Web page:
Worst of all, Fishkind never examined the unique way this project is being financed. Instead of taking a loan or floating bonds, the district is allowing the developers to play the role of financier. Had NBHD used a bank, the district could have owned the building outright in 20 or 30 years and paid a total of no more than $70 million instead of the $170 million it plans to pay Murphy and Stiles until 2060 or so.
District staff tell me they didn't want to finance the building traditionally because they feared it would affect NBHD's "A" credit rating.
That the district is so financially unsound it doesn't want to borrow money is no excuse to throw away $100 million to greedy developers. And if the office building is going to be such a big revenue generator -- as officials contend -- it would help the credit rating in the long run.
Fishkind, amazingly, didn't examine the crucial financing issue, writing only that the "unusual" 55-year lease was "advantageous to the district."
Because Fishkind offered no explanation for this fantastic conclusion, I called him about it. He abruptly hung up after a couple minutes, saying he didn't like the tenor of my questions. In lieu of his defense, I did some looking into his previous work and found that he has a long history of backing audacious developers' plans at the expense of the public.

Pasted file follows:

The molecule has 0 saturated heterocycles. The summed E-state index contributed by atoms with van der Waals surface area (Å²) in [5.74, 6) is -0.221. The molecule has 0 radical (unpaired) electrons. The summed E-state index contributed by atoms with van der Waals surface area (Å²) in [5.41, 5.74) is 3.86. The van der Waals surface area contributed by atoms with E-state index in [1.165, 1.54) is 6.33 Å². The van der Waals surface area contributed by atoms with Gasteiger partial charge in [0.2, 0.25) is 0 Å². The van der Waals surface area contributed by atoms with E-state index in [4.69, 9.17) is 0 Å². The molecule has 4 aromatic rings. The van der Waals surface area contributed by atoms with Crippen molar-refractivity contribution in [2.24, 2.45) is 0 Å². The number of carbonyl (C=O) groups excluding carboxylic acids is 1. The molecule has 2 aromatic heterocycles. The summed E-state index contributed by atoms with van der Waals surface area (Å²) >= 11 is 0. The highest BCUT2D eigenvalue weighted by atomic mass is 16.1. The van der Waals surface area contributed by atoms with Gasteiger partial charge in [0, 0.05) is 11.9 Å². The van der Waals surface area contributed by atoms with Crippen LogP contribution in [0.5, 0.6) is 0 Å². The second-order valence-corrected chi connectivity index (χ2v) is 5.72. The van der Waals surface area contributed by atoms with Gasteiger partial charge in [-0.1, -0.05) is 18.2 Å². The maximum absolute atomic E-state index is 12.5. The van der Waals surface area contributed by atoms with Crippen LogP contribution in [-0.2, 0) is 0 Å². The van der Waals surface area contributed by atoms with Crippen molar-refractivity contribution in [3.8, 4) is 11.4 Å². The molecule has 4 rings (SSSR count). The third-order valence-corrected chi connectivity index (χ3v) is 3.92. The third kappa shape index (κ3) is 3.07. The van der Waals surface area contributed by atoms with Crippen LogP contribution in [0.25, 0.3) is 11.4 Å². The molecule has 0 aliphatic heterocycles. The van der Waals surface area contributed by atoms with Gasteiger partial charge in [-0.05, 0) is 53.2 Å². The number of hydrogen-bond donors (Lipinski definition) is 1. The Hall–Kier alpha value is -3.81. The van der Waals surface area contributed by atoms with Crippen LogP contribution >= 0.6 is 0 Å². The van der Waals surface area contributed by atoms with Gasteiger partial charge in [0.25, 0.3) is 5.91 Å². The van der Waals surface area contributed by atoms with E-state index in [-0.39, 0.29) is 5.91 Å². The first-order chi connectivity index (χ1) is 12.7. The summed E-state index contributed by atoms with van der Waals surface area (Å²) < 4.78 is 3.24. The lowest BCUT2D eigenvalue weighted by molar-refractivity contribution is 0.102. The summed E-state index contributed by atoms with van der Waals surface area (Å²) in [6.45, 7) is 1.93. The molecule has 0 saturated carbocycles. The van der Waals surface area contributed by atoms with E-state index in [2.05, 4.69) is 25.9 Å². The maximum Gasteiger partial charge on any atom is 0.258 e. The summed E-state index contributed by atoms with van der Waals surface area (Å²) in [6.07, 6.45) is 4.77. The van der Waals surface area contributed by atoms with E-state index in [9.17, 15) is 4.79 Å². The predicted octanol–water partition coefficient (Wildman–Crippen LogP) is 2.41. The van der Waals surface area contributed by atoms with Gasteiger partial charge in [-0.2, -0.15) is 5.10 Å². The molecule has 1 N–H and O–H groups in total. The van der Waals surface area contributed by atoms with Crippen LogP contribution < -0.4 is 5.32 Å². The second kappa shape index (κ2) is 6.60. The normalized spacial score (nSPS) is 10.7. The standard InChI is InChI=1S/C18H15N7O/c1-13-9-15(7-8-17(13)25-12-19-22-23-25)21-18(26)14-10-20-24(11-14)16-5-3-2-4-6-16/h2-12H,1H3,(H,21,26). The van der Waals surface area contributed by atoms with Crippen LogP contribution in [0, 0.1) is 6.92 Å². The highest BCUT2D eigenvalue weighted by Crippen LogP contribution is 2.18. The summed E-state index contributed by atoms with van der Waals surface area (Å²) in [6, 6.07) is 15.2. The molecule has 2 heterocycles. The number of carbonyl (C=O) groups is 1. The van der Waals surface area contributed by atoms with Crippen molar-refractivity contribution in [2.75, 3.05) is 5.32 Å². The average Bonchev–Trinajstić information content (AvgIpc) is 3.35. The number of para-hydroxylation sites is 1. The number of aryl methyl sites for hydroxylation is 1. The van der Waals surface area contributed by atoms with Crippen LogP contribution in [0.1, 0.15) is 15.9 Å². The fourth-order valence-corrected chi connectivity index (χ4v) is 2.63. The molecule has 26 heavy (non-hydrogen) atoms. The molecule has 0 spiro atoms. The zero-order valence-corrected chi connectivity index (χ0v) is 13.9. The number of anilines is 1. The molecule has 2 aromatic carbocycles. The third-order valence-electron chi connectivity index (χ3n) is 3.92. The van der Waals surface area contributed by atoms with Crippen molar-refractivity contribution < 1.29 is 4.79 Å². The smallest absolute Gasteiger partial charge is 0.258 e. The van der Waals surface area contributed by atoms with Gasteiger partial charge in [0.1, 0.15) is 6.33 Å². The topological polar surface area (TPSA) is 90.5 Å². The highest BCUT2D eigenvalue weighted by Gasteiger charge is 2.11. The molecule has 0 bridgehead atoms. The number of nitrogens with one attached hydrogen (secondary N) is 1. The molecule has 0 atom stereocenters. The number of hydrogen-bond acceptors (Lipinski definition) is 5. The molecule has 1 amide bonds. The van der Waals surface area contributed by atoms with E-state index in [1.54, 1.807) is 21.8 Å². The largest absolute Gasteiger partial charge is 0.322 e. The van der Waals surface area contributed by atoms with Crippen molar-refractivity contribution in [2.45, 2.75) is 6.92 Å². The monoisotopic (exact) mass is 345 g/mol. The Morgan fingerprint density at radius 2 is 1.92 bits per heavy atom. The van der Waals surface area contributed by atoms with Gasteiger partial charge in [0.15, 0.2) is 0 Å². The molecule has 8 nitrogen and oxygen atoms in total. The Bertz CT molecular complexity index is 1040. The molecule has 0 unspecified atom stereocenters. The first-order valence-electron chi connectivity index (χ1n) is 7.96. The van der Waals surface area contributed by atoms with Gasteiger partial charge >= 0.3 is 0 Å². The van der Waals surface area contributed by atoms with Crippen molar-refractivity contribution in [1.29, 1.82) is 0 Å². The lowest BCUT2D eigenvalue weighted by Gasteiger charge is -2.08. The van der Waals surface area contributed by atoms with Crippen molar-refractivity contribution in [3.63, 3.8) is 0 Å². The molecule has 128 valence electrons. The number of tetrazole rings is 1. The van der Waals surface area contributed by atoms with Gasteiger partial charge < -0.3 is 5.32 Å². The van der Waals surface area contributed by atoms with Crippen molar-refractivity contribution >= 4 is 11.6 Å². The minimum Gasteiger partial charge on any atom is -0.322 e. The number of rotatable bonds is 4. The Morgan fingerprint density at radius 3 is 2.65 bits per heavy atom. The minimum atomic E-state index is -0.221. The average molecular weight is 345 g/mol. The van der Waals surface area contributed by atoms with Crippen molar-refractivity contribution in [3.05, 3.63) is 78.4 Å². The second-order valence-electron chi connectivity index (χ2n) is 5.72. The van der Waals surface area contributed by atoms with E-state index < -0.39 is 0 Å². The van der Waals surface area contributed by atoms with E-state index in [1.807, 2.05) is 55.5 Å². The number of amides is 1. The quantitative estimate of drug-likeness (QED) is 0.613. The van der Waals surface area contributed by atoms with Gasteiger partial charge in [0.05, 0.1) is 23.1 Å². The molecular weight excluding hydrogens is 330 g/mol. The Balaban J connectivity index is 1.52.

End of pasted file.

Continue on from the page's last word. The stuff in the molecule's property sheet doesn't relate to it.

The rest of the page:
Currently, he's best-known as a top cheerleader for the controversial plan by the St. Joe's Company to have state taxpayers finance a $210 million airport -- along with roads and infrastructure -- on its isolated property in the Panhandle. The plan stinks, but who cares? St. Joe pays Fishkind good U.S. currency.
Back in 2000, the Orlando Sentinel revealed that Fishkind wrote a report justifying an $84 million land price for a parcel actually appraised at just $8.8 million. According to the Sentinel, he was paid by a homeowners' governing district to conduct the study and, at the same time, was employed by the developer that was selling the land. Sweet.
Fishkind also sits on the governor's Council of Economic Advisors, which adds one more Bush connection to the MOB debacle. And it was general counsel William Scherer who recommended Fishkind's hiring -- the same Scherer who has strong business and political ties to Forman and Bush.